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Down‐regulation of GIGANTEA‐like genes increases plant growth and salt stress tolerance in poplar
- Ke, Qingbo, Kim, Ho Soo, Wang, Zhi, Ji, Chang Yoon, Jeong, Jae Cheol, Lee, Haeng‐Soon, Choi, Young‐Im, Xu, Bingcheng, Deng, Xiping, Yun, Dae‐Jin, Kwak, Sang‐Soo
- Plant biotechnology journal 2017 v.15 no.3 pp. 331-343
- Arabidopsis, Populus alba, RNA interference, biomass, flowering date, gene overexpression, genes, mutants, perennials, phenotype, phosphorylation, salt stress, salt tolerance, stress response, stress tolerance, sustainable development, transgenic plants, trees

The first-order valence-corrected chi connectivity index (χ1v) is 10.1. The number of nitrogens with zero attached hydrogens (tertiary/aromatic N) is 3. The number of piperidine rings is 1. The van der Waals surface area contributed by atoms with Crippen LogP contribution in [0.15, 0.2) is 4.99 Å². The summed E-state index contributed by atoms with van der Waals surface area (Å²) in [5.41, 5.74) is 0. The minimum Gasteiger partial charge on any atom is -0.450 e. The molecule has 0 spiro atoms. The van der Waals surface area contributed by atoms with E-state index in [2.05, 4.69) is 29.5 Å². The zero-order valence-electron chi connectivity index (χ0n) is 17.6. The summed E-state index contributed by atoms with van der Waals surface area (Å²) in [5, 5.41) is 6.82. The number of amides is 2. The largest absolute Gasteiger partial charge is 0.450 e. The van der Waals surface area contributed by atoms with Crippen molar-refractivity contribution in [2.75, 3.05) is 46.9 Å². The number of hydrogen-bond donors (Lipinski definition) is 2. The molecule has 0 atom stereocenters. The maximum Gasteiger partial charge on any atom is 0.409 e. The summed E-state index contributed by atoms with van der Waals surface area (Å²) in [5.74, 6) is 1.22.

- The flowering time regulator GIGANTEA (GI) connects networks involved in developmental stage transitions and environmental stress responses in Arabidopsis. However, little is known about the role of GI in growth, development and responses to environmental challenges in the perennial plant poplar. Here, we identified and functionally characterized three GI‐like genes (PagGIa, PagGIb and PagGIc) from poplar (Populus alba × Populus glandulosa). PagGIs are predominantly nuclear localized and their transcripts are rhythmically expressed, with a peak around zeitgeber time 12 under long‐day conditions. Overexpressing PagGIs in wild‐type (WT) Arabidopsis induced early flowering and salt sensitivity, while overexpressing PagGIs in the gi‐2 mutant completely or partially rescued its delayed flowering and enhanced salt tolerance phenotypes. Furthermore, the PagGIs‐PagSOS2 complexes inhibited PagSOS2‐regulated phosphorylation of PagSOS1 in the absence of stress, whereas these inhibitions were eliminated due to the degradation of PagGIs under salt stress. Down‐regulation of PagGIs by RNA interference led to vigorous growth, higher biomass and enhanced salt stress tolerance in transgenic poplar plants. Taken together, these results indicate that several functions of Arabidopsis GI are conserved in its poplar orthologues, and they lay the foundation for developing new approaches to producing salt‐tolerant trees for sustainable development on marginal lands worldwide.